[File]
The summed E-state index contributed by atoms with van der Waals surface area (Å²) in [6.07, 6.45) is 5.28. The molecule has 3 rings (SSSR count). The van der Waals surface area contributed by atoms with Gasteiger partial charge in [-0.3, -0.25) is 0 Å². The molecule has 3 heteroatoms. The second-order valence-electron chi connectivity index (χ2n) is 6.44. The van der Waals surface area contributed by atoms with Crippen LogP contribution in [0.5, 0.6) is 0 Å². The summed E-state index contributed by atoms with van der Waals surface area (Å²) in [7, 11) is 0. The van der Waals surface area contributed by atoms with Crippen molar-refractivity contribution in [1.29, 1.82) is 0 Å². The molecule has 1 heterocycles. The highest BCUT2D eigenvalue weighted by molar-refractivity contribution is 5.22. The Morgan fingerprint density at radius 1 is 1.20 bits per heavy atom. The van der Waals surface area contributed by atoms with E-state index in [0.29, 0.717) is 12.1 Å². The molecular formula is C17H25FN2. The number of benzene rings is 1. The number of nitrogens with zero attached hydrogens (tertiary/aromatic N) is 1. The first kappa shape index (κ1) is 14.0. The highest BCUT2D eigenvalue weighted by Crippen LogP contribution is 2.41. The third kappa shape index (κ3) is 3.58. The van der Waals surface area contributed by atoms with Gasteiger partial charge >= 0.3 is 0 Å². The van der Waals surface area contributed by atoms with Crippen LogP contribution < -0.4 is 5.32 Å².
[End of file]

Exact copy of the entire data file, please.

The summed E-state index contributed by atoms with van der Waals surface area (Å²) in [6.07, 6.45) is 5.28. The molecule has 3 rings (SSSR count). The van der Waals surface area contributed by atoms with Gasteiger partial charge in [-0.3, -0.25) is 0 Å². The molecule has 3 heteroatoms. The second-order valence-electron chi connectivity index (χ2n) is 6.44. The van der Waals surface area contributed by atoms with Crippen LogP contribution in [0.5, 0.6) is 0 Å². The summed E-state index contributed by atoms with van der Waals surface area (Å²) in [7, 11) is 0. The van der Waals surface area contributed by atoms with Crippen molar-refractivity contribution in [1.29, 1.82) is 0 Å². The molecule has 1 heterocycles. The highest BCUT2D eigenvalue weighted by molar-refractivity contribution is 5.22. The Morgan fingerprint density at radius 1 is 1.20 bits per heavy atom. The van der Waals surface area contributed by atoms with E-state index in [0.29, 0.717) is 12.1 Å². The molecular formula is C17H25FN2. The number of benzene rings is 1. The number of nitrogens with zero attached hydrogens (tertiary/aromatic N) is 1. The first kappa shape index (κ1) is 14.0. The highest BCUT2D eigenvalue weighted by Crippen LogP contribution is 2.41. The third kappa shape index (κ3) is 3.58. The van der Waals surface area contributed by atoms with Gasteiger partial charge >= 0.3 is 0 Å². The van der Waals surface area contributed by atoms with Crippen LogP contribution < -0.4 is 5.32 Å².